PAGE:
• Ernie Davis says:

        Dave, I’m not saying the show-runners should remain deaf to criticism, just that they are primarily responsible for finding their shows strengths and tone. Once they find that they can tell their story in the manner they see fit. If it doesn’t find an audience it goes the way of Firefly or Wonderfalls, but I wouldn’t want either Joss Whedon or Brian Fuller to have changed a thing about either of those shows. The fact that they never found the audience they deserved is tragic, but part of TV.

        If the show-runners respond to fan criticism it should only be in the most general sense of “this isn’t working, how do we fix it” as opposed to story, direction or tone of the show. That has to be something they believe in, and for Chuck they believed the proper way to end the series was with Chuck and Sarah in a Paris hotel room, so I wouldn’t want them to change that. I’d have preferred a better developed and cast Shaw character and that both the breakup and the OLI’s been given the time and attention they deserved, and if they could have pulled those things off better but didn’t through lack of effort or understanding their importance, then that was their failure. To say however the very concept was a failure before they’d filmed a single scene because a lot of fans groaned at COMICON and then took to the message boards to complain and they didn’t change their direction based on that isn’t fair in my opinion. Chuck has often faced production challenges because of NBC’s decisions and this is one of those cases. After COMICON they went into the production bubble. When they resumed production after Christmas they made adjustments. The first episode produced after the break was Honeymooners. Essentially they responded to what wasn’t working as soon as they could, asked for patience from those eager to see some storylines resolved and moved on. To me that isn’t arrogance, it’s taking the fans seriously, but sticking to your vision as the only one you believe in enough to tell convincingly. There will be no pleasing some of the fans at the extremes like the commenter who wanted to boycott Schwedak into submission and dictate the story, so they shouldn’t try. There are those in the shipper community who take the fact that Shaw ever came back as a personal insult, yet in the broader community of the fandom you see at sites like ChuckTV he’s their most popular villain. Should a fractional faction dictate what TPTB can do for the entire fandom? You know there are actually fans who liked Brandon Routh in that role. We sometimes forget that this site became a bit of a bubble in season 3. The broader fandom is a lot more forgiving than the dominant voice here.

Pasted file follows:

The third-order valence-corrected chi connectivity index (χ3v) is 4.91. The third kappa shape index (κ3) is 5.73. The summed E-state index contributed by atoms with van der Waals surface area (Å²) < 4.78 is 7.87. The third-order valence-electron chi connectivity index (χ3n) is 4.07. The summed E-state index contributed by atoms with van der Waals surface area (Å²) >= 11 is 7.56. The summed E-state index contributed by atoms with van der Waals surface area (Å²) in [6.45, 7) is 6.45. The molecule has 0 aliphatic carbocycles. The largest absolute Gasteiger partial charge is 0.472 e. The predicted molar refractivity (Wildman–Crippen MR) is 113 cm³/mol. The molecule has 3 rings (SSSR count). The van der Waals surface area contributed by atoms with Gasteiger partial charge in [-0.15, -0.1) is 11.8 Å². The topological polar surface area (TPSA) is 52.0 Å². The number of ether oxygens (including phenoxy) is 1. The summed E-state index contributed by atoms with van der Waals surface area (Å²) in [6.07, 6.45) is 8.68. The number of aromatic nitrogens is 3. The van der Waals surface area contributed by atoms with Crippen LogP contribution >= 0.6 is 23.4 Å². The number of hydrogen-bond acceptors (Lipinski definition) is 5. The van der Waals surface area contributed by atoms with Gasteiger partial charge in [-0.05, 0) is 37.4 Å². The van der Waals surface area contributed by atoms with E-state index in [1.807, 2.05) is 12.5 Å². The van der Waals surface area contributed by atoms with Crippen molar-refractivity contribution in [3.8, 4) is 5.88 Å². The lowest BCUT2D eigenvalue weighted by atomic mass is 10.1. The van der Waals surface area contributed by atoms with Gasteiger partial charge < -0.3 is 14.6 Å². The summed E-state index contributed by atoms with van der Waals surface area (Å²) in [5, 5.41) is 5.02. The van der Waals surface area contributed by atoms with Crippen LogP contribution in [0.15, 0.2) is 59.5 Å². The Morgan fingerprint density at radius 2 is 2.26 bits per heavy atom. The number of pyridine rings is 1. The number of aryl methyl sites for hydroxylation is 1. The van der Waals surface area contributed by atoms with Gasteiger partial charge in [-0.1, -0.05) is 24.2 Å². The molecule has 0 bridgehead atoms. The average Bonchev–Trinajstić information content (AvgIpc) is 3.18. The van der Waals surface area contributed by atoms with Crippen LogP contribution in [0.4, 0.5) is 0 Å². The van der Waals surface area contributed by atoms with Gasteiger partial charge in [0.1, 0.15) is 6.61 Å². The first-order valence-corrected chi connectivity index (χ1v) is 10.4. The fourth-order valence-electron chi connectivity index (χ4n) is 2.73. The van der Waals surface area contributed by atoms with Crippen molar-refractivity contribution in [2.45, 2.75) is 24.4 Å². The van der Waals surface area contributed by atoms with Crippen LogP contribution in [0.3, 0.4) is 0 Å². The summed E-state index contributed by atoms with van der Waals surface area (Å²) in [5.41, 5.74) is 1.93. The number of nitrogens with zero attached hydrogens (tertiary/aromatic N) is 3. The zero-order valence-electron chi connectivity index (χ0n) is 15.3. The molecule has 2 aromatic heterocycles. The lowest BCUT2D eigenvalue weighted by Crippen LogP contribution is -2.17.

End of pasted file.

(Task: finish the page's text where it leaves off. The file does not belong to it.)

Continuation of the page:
Now I understand that it represents a failure to make the kind of show you want to see on television, and since Chuck was in the past, and failed in a large part of season 3, I see why you characterize it as a failure from your point of view, but you wouldn’t characterize Breaking Bad or The Sopranos as entertainment failures because they aren’t the sort of show you like, so I think it is more fair to acknowledge that their chosen direction was just that, one that wouldn’t entertain you, rather than conceptually flawed.

        A writer has to be arrogant enough to feel they know what will entertain their audience better than the audience knows, otherwise they’d never become writers. If they believe that any fan posting in an on-line discussion could do as well as them, well why bother? Whedon’s goal is to give the audience something better than what they think they want, and he believes he can do it because he has more imagination and skill at translating that to the screen than the average Joe on the street. I’d also have to say he’s been proven right often enough to be taken seriously when he says he knows his audience better than they know themselves. Just maybe that climactic battle in Serenity wouldn’t have kept you on the edge of your seat if he hadn’t killed off Book and Wash first, firmly establishing that yes, they could die. Would I want to see Wash killed? Of course not, but I don’t question that Whedon felt he needed to to make me invest so heavily in those final scenes.